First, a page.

Seaweeds, also known as "sea vegetables" or "seagreens," are a current superfood trend, but they have been an important part of traditional diets for hundreds of years. Primarily consumed in Asian cultures, seaweed has also been eaten in coastal areas like Wales and Ireland. Highly nutritious and packed with vitamins, antioxidants, and minerals, seaweed contains 10 to 20 times the minerals of land plants, and more minerals by weight compared to any other food. With high levels of calcium, iron, and iodine and a significant amount of protein (some varieties have as much protein as soybeans), seaweed is particularly good for vegetarian, vegan, and plant-based diets. Research shows that the bioactive compounds found in seaweed and seaweed extracts exhibit anti-viral, anti-tumor, and anti-inflammatory effects, making them beneficial and protective toward health.
Seaweed is an environmentally sustainable source of food with low impact on the planet. It grows easily without the need for land, freshwater, fuel, or fertilizer - and because it sequesters carbon dioxide, it may help to reduce ocean acidification. While most seaweed is grown and produced in Asia, it is increasingly being grown in North America and other Western countries. Seaweed is typically wild harvested or cultivated in onshore aquaculture tanks. Because seaweed absorbs toxins and heavy metals, it is important to purchase products that are grown in clean, pollution-free waters.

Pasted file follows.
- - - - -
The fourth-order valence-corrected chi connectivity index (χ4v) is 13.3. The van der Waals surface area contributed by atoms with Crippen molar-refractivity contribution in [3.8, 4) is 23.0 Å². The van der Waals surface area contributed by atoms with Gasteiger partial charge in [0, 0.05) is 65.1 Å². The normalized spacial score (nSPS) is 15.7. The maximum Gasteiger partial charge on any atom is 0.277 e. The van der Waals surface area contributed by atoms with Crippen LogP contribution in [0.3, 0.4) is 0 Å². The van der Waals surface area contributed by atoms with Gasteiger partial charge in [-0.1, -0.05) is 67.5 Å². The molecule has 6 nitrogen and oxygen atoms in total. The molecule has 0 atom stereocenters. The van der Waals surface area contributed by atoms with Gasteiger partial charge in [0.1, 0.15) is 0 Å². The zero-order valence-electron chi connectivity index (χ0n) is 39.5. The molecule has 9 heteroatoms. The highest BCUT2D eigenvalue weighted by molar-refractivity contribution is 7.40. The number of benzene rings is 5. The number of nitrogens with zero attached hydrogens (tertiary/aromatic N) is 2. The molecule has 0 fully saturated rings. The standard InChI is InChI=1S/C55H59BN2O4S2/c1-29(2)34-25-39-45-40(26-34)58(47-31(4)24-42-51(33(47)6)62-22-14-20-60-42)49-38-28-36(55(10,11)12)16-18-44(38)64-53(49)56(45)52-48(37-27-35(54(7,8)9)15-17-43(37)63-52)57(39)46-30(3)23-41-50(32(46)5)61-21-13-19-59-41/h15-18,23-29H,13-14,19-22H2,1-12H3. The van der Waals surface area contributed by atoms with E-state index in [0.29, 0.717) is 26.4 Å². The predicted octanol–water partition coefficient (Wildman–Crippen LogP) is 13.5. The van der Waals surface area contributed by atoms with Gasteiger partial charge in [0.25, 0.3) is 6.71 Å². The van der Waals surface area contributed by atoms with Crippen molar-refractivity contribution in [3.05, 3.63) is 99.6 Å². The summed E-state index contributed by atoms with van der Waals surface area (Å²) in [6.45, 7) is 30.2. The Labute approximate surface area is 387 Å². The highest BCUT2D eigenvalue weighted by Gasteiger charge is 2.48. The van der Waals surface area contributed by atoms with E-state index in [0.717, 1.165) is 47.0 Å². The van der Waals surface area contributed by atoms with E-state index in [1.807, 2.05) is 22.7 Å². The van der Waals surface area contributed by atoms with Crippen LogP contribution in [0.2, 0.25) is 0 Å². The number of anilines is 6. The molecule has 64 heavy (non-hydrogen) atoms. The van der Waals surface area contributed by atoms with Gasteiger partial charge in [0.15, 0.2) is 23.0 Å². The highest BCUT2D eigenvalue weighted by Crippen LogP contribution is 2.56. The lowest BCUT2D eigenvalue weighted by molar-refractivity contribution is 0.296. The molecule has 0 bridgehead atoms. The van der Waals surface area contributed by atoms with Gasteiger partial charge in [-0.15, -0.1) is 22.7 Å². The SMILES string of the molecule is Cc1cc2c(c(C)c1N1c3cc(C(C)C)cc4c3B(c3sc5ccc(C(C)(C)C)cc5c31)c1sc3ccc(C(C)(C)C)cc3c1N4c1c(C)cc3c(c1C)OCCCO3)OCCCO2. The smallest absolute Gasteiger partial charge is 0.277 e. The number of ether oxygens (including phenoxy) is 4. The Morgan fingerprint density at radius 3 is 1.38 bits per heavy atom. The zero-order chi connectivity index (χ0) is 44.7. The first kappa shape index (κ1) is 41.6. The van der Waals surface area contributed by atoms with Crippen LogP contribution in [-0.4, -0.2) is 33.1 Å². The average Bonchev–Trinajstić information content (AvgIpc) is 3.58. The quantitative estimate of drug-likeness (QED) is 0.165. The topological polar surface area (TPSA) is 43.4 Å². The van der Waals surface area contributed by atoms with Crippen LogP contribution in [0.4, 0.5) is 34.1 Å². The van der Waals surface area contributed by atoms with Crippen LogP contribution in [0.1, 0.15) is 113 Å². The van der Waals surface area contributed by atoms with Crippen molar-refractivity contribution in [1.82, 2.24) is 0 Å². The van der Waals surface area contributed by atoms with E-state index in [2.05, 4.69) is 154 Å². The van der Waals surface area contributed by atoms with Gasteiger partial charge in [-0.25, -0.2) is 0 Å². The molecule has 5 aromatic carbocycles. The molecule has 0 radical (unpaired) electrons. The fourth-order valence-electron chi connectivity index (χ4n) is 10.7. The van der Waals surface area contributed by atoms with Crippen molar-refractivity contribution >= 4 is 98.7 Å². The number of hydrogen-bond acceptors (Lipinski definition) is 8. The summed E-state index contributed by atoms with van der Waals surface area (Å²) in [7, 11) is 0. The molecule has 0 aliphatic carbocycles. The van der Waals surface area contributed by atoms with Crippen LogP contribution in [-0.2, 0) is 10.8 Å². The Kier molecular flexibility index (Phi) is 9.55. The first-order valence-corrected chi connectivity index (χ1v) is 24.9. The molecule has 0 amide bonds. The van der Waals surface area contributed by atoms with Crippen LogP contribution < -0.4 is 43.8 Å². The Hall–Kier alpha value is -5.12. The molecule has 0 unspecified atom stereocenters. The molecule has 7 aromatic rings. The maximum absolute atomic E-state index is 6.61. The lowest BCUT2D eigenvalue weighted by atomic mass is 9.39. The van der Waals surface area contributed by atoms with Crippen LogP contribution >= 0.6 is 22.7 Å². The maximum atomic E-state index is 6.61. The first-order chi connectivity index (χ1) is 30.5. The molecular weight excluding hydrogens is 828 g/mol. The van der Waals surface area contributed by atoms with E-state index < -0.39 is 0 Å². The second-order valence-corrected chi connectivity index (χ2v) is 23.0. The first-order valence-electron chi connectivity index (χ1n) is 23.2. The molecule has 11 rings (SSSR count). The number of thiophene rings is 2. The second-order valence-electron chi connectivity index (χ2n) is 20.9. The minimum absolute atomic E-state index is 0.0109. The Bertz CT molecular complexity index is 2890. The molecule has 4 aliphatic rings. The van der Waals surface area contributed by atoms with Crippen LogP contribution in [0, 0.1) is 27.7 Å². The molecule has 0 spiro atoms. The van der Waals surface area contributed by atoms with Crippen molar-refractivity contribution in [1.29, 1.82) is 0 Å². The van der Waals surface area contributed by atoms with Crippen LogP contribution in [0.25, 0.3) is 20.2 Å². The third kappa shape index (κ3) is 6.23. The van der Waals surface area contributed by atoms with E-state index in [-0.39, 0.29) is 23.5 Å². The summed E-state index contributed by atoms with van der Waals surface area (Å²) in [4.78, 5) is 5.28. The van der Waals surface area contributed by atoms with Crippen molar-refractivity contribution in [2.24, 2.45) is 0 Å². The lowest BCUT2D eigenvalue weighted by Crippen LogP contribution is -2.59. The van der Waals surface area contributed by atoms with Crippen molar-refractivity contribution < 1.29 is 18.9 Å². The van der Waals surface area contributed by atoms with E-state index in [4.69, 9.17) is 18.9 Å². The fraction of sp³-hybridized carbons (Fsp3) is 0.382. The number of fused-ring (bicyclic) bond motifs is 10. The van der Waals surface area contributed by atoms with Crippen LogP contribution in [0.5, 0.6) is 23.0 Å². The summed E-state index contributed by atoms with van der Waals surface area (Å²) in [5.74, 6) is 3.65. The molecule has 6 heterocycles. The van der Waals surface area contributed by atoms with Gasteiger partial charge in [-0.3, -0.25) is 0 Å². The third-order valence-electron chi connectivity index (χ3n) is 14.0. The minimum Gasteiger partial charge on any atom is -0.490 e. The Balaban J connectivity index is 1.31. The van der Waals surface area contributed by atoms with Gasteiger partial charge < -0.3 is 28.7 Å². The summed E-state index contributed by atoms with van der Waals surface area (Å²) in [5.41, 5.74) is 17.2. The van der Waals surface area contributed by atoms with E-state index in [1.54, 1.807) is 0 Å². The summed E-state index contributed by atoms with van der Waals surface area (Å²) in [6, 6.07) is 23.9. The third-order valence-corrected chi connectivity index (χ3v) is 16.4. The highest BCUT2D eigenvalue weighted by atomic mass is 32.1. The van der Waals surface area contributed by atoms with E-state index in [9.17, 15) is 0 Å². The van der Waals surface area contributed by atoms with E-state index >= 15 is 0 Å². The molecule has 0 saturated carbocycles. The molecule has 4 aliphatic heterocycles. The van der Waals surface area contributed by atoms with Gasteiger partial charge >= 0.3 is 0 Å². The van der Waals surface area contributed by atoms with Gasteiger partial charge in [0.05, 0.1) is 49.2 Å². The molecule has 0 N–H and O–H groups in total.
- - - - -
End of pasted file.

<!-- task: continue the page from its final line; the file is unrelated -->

There are three main classes of seaweed: brown, green, and red. Most commercially available varieties are known by their Japanese names, due to their widespread consumption and production in Japan. Some examples include nori, arame, wakame, dulse, kombu, and hijiki. The flavor of seaweeds can range from nutty and mild, to spicy or briny. Seaweed contains glutamic acid, a natural version of monosodium glutamate (MSG). It is used as a flavor enhancer and a source of umami, the so-called fifth flavor which is also found in mushrooms, soy sauce, and Parmesan cheese. Seaweed can be rehydrated and cut into strips for salads, or cooked into grains, soups, and stews. Nori is commonly toasted and eaten as a snack or with sushi.
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